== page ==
Leadership

Richard Foster

Strategic Advisor

Co-founder

Mr. Richard O. Foster has more than 30 years of business and international experience.  Richard began his career as part of the MIT Research Staff in 1970 (famous MIT System Dynamics Group), after earning his MSc Degree in Management from the MIT Sloan School of Management and BSc Degree in Electrical Engineering.

 

“System dynamics provides a foundation underlying all subjects. When that foundation is mastered, an individual will have mobility to move from field to field. An MIT undergraduate in electrical engineering demonstrated such mobility. He studied system dynamics during his junior and senior years. When he continued for a master of science degree in electrical engineering, he did his thesis on the way the body handles insulin and glucose in various aspects of diabetes. That may not sound like electrical engineering, but about 10% of such students move on to careers in medicine. He immediately developed a working-colleague relationship with doctors in Boston's research clinic for diabetes because for the first time they were able to put together their fragments of medical knowledge into a meaningful system (Richard O.Foster, MIT Thesis: The dynamics of blood sugar regulation, 1970). But he did not intend to go into medicine. He next worked with me in extending the Urban Dynamicsmodel. For a year, he led discussions with a group from Boston's black community to incorporate many aspects of education into the model. Later he went to work with a corporation. He could move from one setting to another because his fundamental understanding of systems allowed him to provide a dynamic organizing framework to any activity.”

by MIT Professor-Emeritus of Management Jay W. Forrester on Richard O. Foster (in “Learning through System Dynamics as Preparation for the 21st Century”, 1994, Keynote Address at Concord Academy)

From Enceclopedia Britannika: Jay Wright Forrester: U.S. electrical engineer and management expert who invented the random-access magnetic core memory, the information-storage device employed in most digital computers. From the U.S. Inventors Hall of Fame: Jay W. Forrester was a pioneer in early digital computer development and invented random-access, coincident-current magnetic storage, which became the standard memory device for digital computers. While working on the Whirlwind, the world’s largest computer project in the late 1940s and early 1950s, Forrester devised the magnetic core memory storage which replaced the unreliable and short-lived electrostatic tubes which had previously been used. He was awarded the IEEE Medal of Honor in 1972, "For exceptional advances in the digital computer through his invention and application of the magnetic-core random-access memory, employing coincident current addressing." For his work in real-time computer technologies, Forrester was awarded the National Medal of Technology by President Bush in 1989.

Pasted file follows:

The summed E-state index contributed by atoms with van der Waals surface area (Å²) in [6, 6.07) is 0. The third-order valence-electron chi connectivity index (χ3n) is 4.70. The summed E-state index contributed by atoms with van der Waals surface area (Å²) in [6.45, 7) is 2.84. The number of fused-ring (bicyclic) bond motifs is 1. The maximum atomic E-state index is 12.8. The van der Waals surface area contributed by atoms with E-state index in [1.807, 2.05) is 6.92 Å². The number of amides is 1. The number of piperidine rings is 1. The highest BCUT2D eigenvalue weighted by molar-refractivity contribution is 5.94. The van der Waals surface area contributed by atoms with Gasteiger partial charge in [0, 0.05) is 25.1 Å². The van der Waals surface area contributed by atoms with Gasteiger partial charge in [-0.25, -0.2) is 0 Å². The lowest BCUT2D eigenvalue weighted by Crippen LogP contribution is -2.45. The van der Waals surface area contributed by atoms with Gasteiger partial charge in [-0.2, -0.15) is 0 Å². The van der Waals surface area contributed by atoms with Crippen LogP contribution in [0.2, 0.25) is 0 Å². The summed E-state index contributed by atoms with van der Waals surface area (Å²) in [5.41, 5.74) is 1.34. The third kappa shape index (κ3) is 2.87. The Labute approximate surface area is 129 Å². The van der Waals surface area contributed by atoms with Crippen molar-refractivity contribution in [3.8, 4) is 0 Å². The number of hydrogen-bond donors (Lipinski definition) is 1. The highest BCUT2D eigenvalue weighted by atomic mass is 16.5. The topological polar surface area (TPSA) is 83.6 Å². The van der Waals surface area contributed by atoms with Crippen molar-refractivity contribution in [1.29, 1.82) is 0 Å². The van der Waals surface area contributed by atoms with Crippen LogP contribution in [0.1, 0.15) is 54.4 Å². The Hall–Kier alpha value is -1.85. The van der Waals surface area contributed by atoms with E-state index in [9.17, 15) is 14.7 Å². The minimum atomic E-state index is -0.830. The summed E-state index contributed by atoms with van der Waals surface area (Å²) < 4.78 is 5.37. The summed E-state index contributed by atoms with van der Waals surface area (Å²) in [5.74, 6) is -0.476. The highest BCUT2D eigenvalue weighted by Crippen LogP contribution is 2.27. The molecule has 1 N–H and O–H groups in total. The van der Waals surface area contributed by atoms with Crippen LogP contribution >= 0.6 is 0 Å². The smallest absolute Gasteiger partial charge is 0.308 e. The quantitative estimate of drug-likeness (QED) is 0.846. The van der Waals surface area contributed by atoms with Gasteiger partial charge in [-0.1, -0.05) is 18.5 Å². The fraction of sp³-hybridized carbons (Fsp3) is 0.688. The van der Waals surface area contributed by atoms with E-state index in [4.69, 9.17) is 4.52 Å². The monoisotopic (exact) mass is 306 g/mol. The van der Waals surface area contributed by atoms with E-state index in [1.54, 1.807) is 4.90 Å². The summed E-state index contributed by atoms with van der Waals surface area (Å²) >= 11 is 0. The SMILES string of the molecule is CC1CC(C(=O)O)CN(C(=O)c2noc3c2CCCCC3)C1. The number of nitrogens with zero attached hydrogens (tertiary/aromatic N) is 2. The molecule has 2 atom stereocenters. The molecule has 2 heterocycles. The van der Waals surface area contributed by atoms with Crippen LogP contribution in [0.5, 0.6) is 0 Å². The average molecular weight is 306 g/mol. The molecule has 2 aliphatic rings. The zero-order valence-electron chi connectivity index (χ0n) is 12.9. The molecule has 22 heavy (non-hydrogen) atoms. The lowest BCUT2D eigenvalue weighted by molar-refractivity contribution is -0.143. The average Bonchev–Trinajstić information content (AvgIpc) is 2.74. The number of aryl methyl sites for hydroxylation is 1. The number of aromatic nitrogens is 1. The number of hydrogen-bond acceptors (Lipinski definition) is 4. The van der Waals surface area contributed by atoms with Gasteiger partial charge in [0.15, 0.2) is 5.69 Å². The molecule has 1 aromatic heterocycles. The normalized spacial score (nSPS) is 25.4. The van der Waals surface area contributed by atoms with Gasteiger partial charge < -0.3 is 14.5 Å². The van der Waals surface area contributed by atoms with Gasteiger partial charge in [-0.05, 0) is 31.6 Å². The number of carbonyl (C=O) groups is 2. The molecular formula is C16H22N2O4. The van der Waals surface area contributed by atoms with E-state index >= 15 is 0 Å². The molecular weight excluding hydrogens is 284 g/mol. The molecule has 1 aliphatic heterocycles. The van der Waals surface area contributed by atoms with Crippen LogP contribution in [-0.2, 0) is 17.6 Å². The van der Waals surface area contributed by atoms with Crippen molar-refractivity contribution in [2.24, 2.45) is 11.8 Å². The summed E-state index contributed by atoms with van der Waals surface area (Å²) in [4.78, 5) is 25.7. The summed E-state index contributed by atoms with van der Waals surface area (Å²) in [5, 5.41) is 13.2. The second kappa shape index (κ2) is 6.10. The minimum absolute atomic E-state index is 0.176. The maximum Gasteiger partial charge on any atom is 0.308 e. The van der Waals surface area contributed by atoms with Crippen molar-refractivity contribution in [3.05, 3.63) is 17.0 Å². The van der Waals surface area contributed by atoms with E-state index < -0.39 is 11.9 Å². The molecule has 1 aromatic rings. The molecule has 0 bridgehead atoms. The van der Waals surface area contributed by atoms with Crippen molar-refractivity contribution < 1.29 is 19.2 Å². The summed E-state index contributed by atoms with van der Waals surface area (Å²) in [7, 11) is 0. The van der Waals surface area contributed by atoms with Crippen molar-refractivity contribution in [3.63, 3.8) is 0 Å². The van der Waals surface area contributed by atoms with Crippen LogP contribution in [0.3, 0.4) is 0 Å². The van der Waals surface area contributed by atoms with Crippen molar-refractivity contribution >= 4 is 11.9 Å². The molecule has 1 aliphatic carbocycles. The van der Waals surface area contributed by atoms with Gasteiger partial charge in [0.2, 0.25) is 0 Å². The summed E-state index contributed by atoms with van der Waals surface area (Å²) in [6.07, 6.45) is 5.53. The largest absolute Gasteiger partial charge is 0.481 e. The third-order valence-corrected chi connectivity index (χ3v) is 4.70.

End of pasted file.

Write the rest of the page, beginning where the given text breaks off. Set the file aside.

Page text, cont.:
In 1972 Mr. Foster became a Staff Consultant for General Radio Company. He was instrumental in converting the company from its “roots” as a provider of general-purpose (“one box”) electronic test equipment to in-circuit, functional, and board test systems.

Mr. Foster spent a short tenure with the Communcations Division of Motorola in Schaumburg, Ill. where he was responsible for scheduling production and inventory control for Motorola’s largest division - which manufactured 2-way FM communications equipment.  Significant contributions were made in the arena of profit maximization by recommending the transfer of manufacturing and the implementation of such product manufacturing responsibilities to Malaysia and Puerto Rico (profit improved two-fold).  He also contributed to the start-up of the totally-automated Motorola factory in Ft. Worth, Texas.

In 1981, Mr. Foster went to work for Wiltron Company in Mountain View, California, and was quickly elevated to Director of Manufacturing reporting directly to the President and CEO.  Wiltron Company is a manufacturer of wired and wireless communications (microwave) test equipment, and was acquired by Anritsu Company in Japan in 1989.  Mr. Foster worked at Wiltron until his early retirement in 2002. During the time Richard was there, Wiltron revenues from Morgan Hill grew from less than $20 Million to almost $500 Million. In addition to Mr. Foster’s manufacturing responsibilities, he was also responsible for all Core Engineering and Manufacturing Engineering Activities and one Business Unit. Mr. Foster grew revenues by 82% per year (it more than tripled in size in 2-1/2 years) and made Gross Profits to went from negative to 25% in 2-1/2 years - technically an infinite improvement. Significant contributions included establishing world-wide customer service, construction of all facilities in the Morgan Hill Business Park (over 300,000 sq. ft.), installation of computer and networking systems company-wide, suggested and implementation of a multi-divisional organization structure, improved inventory turnover 40%, re-invented most manufacturing processes to reduce cost, enhance quality, shorten cycle times, and improve delivery. Mr. Foster’s role in training for the entire organization was evidenced by conducting the first and subsequent follow-on Supervisor, Engineer, and Cycle-Time Reduction Training Programs, and implementation of a new Product Development Process (ISO 9001 certified). Wiltron was the first company in Silicon Valley to receive recognition as a “Green (environmentally-responsible) Company”.

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